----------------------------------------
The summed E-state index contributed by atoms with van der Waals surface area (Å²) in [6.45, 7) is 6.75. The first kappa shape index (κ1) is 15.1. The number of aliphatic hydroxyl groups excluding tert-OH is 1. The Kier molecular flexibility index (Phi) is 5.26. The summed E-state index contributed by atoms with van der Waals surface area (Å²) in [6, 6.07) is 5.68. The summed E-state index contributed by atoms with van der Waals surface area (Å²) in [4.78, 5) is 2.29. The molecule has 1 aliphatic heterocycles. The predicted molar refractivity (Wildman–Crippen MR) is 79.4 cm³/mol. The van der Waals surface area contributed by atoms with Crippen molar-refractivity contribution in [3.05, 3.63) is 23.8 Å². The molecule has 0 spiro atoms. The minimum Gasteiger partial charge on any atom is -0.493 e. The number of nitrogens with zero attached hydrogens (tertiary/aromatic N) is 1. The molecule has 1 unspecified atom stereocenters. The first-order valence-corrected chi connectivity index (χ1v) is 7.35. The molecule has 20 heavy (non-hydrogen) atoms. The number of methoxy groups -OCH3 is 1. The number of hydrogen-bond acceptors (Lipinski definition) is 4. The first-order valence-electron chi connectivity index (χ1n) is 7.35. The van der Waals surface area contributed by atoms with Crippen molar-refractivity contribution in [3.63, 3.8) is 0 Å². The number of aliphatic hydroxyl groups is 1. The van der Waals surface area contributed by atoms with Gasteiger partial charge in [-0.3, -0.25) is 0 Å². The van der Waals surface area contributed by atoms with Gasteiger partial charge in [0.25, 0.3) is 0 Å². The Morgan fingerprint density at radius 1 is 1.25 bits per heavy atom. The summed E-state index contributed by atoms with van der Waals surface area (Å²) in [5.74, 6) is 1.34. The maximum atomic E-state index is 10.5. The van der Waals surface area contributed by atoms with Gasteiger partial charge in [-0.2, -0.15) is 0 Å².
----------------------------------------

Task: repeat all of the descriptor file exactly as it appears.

The summed E-state index contributed by atoms with van der Waals surface area (Å²) in [6.45, 7) is 6.75. The first kappa shape index (κ1) is 15.1. The number of aliphatic hydroxyl groups excluding tert-OH is 1. The Kier molecular flexibility index (Phi) is 5.26. The summed E-state index contributed by atoms with van der Waals surface area (Å²) in [6, 6.07) is 5.68. The summed E-state index contributed by atoms with van der Waals surface area (Å²) in [4.78, 5) is 2.29. The molecule has 1 aliphatic heterocycles. The predicted molar refractivity (Wildman–Crippen MR) is 79.4 cm³/mol. The van der Waals surface area contributed by atoms with Crippen molar-refractivity contribution in [3.05, 3.63) is 23.8 Å². The molecule has 0 spiro atoms. The minimum Gasteiger partial charge on any atom is -0.493 e. The number of nitrogens with zero attached hydrogens (tertiary/aromatic N) is 1. The molecule has 1 unspecified atom stereocenters. The first-order valence-corrected chi connectivity index (χ1v) is 7.35. The molecule has 20 heavy (non-hydrogen) atoms. The number of methoxy groups -OCH3 is 1. The number of hydrogen-bond acceptors (Lipinski definition) is 4. The first-order valence-electron chi connectivity index (χ1n) is 7.35. The van der Waals surface area contributed by atoms with Crippen molar-refractivity contribution in [3.63, 3.8) is 0 Å². The number of aliphatic hydroxyl groups is 1. The van der Waals surface area contributed by atoms with Gasteiger partial charge in [-0.3, -0.25) is 0 Å². The van der Waals surface area contributed by atoms with Gasteiger partial charge in [0.25, 0.3) is 0 Å². The Morgan fingerprint density at radius 1 is 1.25 bits per heavy atom. The summed E-state index contributed by atoms with van der Waals surface area (Å²) in [5.74, 6) is 1.34. The maximum atomic E-state index is 10.5. The van der Waals surface area contributed by atoms with Gasteiger partial charge in [-0.2, -0.15) is 0 Å².